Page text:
1668 – Born at Limoges, France, on the 27th of November, in a family of magistrates. His father, Henri d’ Aguesseau, a hereditary councillor of the parliament of Metz, was a man of singular ability and breadth of view whom, after holding successively the posts of intendant of Limousin, Guyenne and Languedoc.
1700 – Appointed procurator-general; and in this office, which he filled for seventeen years, he gained the greatest popularity by his defence of the rights of the Gallican Church in the Quietist troubles and in those connected with the bull Unigenitus.
1717 – Became chancellor by the regent Philip II, Duke of Orléans; but was deprived of the seals in January of the following year and exiled to his estate of Fresnes in Brie, on account of his steady opposition to the projects of the famous John Law, which had been adopted by the regent and his ministers.
1720 – Recalled to satisfy public opinion; and he contributed not a little by the firmness and sagacity of his counsels to calm the public disturbance and repair the mischief which had been done. Law himself had acted as the messenger of his recall; and it is said that d’Aguesseau’s consent to accept the seals from his hand greatly diminished his popularity.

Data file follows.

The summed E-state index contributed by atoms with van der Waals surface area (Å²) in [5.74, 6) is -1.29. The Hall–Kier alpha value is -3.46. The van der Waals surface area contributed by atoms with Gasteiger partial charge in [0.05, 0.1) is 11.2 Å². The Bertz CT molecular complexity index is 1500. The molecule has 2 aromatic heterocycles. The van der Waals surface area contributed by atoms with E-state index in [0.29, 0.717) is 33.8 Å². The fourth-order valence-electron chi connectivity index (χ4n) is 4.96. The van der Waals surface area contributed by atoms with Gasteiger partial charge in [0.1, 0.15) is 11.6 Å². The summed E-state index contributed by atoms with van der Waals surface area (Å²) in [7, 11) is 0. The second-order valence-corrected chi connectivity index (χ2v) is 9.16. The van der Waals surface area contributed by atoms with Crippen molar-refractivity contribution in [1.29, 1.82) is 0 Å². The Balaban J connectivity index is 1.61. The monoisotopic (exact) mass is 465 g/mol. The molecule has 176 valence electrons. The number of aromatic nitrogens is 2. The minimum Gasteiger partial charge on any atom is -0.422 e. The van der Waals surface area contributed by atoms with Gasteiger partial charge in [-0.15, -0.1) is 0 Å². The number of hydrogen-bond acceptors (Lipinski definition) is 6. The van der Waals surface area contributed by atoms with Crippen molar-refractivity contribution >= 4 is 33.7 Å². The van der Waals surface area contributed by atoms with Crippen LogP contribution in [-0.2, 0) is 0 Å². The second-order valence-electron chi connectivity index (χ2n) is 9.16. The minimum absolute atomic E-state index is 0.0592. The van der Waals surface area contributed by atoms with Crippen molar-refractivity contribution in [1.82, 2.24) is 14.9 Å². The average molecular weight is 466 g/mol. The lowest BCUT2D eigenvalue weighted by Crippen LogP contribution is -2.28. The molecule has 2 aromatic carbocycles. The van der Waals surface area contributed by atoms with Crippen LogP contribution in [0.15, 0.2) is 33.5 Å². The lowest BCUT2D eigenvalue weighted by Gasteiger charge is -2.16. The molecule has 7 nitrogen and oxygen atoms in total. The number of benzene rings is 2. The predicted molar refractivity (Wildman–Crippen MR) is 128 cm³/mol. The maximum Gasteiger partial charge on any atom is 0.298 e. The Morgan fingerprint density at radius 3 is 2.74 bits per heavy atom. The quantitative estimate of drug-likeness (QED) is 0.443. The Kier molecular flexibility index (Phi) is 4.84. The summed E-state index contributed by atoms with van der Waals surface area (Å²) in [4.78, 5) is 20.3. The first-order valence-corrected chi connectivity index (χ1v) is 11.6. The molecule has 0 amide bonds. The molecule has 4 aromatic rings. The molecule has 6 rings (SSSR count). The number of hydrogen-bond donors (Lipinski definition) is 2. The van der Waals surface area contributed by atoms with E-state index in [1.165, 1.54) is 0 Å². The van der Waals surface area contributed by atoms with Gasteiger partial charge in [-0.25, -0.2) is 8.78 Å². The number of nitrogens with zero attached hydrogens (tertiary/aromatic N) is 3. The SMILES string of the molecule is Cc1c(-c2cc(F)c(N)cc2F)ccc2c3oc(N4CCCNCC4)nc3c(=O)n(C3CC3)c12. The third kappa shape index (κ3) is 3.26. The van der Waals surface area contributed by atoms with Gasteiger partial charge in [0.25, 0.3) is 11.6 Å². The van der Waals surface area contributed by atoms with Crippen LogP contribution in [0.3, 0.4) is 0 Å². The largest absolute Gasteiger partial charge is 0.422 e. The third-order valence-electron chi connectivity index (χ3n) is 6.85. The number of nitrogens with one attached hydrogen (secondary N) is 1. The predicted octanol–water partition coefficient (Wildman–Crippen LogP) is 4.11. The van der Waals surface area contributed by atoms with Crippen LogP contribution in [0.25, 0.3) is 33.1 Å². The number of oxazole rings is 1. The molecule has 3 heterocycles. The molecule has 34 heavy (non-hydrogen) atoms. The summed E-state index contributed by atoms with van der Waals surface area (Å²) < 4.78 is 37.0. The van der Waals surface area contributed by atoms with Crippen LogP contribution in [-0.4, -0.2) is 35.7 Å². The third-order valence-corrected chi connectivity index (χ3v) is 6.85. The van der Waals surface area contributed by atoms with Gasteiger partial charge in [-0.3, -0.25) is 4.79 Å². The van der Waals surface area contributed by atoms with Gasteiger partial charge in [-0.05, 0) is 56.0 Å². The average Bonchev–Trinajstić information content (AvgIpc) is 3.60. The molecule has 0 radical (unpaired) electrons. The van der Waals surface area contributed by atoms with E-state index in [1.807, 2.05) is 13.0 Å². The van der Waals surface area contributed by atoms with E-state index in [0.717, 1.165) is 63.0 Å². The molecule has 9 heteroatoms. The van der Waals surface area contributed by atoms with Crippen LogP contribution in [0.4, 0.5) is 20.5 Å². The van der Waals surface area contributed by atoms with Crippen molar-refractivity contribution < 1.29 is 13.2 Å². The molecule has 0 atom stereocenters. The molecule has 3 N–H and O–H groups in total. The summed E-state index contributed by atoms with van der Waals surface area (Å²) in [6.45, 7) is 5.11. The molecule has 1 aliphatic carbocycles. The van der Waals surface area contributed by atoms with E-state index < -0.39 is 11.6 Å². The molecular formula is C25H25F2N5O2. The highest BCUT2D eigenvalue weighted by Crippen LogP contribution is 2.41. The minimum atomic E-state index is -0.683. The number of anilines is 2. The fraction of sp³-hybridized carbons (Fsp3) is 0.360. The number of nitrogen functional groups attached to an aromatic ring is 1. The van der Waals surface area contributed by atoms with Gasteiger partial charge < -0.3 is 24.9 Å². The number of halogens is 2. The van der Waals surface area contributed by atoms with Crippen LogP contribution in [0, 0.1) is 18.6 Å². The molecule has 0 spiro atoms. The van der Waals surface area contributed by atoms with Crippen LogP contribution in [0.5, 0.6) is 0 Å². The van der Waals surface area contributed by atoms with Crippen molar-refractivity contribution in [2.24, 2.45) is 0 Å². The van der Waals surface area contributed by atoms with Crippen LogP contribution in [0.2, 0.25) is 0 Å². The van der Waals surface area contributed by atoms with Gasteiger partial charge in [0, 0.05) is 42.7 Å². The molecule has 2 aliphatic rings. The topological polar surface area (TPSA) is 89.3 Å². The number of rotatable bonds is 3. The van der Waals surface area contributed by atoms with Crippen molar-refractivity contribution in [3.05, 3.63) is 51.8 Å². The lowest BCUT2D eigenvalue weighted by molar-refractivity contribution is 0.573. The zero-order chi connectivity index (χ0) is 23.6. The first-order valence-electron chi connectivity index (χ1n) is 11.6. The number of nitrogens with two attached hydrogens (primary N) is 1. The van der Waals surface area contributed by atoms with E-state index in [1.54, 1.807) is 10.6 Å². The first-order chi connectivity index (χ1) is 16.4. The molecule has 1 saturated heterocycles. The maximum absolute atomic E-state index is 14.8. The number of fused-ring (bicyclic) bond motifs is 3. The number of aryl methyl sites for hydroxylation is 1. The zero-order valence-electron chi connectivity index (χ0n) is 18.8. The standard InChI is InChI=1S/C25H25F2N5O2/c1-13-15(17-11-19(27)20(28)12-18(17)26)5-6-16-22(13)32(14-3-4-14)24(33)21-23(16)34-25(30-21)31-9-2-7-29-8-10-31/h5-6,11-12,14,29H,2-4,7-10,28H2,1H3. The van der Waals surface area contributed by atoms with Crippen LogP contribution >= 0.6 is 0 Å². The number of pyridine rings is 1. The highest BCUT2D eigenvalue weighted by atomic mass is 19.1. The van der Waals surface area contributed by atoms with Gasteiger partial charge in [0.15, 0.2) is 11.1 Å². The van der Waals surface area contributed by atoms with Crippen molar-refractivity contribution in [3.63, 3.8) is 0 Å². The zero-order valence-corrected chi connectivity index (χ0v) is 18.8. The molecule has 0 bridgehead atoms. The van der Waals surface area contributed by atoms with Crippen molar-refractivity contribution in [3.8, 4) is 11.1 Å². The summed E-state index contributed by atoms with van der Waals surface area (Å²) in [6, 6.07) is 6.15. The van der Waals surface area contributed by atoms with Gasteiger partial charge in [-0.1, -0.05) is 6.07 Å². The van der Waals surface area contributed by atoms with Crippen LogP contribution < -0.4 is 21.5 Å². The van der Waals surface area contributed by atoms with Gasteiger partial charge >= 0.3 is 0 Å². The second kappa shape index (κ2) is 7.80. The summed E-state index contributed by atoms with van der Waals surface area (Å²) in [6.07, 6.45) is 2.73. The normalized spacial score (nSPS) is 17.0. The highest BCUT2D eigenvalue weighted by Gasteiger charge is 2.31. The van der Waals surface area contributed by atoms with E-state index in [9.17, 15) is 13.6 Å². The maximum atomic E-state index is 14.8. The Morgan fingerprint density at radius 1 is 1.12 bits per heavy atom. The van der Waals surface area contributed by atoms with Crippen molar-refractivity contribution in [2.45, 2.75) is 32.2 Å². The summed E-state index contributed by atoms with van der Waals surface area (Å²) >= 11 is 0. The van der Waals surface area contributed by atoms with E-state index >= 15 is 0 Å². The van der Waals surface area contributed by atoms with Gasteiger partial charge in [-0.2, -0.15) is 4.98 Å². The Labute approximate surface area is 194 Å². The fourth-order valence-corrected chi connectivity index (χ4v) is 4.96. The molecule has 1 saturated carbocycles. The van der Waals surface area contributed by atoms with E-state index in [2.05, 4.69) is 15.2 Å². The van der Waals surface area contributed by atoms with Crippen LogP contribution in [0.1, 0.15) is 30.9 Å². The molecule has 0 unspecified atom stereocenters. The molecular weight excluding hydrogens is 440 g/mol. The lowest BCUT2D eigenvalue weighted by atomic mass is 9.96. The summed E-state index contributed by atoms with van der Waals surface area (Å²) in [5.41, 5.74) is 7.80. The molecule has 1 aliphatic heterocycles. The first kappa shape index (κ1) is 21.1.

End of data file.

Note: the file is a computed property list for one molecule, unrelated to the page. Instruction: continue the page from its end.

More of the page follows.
1722 – Opposed Dubois in other matters; and when Dubois became chief minister d’Aguesseau was deprived of his office.
1727 – Retired to his estate, where he passed five years of which he always spoke with delight. The Scriptures, which he read and compared in various languages, and the jurisprudence of his own and other countries, formed the subjects of his more serious studies; the rest of his time was devoted to philosophy, literature and gardening. From these occupations he was recalled to court by the advice of Cardinal Fleury.
1750 – D’Aguesseau retired from the duties without giving up the rank of chancellor.
1751 – He died on the 9th of February.